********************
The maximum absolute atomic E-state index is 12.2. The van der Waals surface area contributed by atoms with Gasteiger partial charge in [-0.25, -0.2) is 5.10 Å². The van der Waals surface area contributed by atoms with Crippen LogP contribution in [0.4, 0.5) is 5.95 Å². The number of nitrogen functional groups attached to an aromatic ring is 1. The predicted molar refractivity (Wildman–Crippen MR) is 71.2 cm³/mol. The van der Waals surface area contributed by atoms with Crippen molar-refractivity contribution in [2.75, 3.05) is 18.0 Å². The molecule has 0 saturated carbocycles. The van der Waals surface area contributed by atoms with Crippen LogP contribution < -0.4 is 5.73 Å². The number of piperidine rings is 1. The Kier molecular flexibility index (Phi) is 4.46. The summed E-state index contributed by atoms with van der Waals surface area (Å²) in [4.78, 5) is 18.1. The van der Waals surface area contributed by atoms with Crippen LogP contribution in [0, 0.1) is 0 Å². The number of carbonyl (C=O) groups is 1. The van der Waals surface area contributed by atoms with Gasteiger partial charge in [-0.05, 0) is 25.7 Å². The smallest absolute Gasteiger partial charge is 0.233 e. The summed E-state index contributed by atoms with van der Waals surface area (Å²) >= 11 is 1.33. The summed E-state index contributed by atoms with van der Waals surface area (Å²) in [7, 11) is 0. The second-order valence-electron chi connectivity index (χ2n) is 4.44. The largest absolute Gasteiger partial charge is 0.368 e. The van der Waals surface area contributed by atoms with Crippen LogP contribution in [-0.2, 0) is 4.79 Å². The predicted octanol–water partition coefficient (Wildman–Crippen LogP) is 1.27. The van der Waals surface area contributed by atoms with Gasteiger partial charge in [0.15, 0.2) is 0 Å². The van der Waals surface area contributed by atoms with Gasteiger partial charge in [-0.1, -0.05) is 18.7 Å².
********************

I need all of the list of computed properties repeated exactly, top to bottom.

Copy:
The maximum absolute atomic E-state index is 12.2. The van der Waals surface area contributed by atoms with Gasteiger partial charge in [-0.25, -0.2) is 5.10 Å². The van der Waals surface area contributed by atoms with Crippen LogP contribution in [0.4, 0.5) is 5.95 Å². The number of nitrogen functional groups attached to an aromatic ring is 1. The predicted molar refractivity (Wildman–Crippen MR) is 71.2 cm³/mol. The van der Waals surface area contributed by atoms with Crippen molar-refractivity contribution in [2.75, 3.05) is 18.0 Å². The molecule has 0 saturated carbocycles. The van der Waals surface area contributed by atoms with Crippen LogP contribution < -0.4 is 5.73 Å². The number of piperidine rings is 1. The Kier molecular flexibility index (Phi) is 4.46. The summed E-state index contributed by atoms with van der Waals surface area (Å²) in [4.78, 5) is 18.1. The van der Waals surface area contributed by atoms with Crippen LogP contribution in [0, 0.1) is 0 Å². The number of carbonyl (C=O) groups is 1. The van der Waals surface area contributed by atoms with Gasteiger partial charge in [-0.05, 0) is 25.7 Å². The smallest absolute Gasteiger partial charge is 0.233 e. The summed E-state index contributed by atoms with van der Waals surface area (Å²) >= 11 is 1.33. The summed E-state index contributed by atoms with van der Waals surface area (Å²) in [7, 11) is 0. The second-order valence-electron chi connectivity index (χ2n) is 4.44. The largest absolute Gasteiger partial charge is 0.368 e. The van der Waals surface area contributed by atoms with Crippen LogP contribution in [-0.2, 0) is 4.79 Å². The predicted octanol–water partition coefficient (Wildman–Crippen LogP) is 1.27. The van der Waals surface area contributed by atoms with Gasteiger partial charge in [0.15, 0.2) is 0 Å². The van der Waals surface area contributed by atoms with Gasteiger partial charge in [-0.1, -0.05) is 18.7 Å².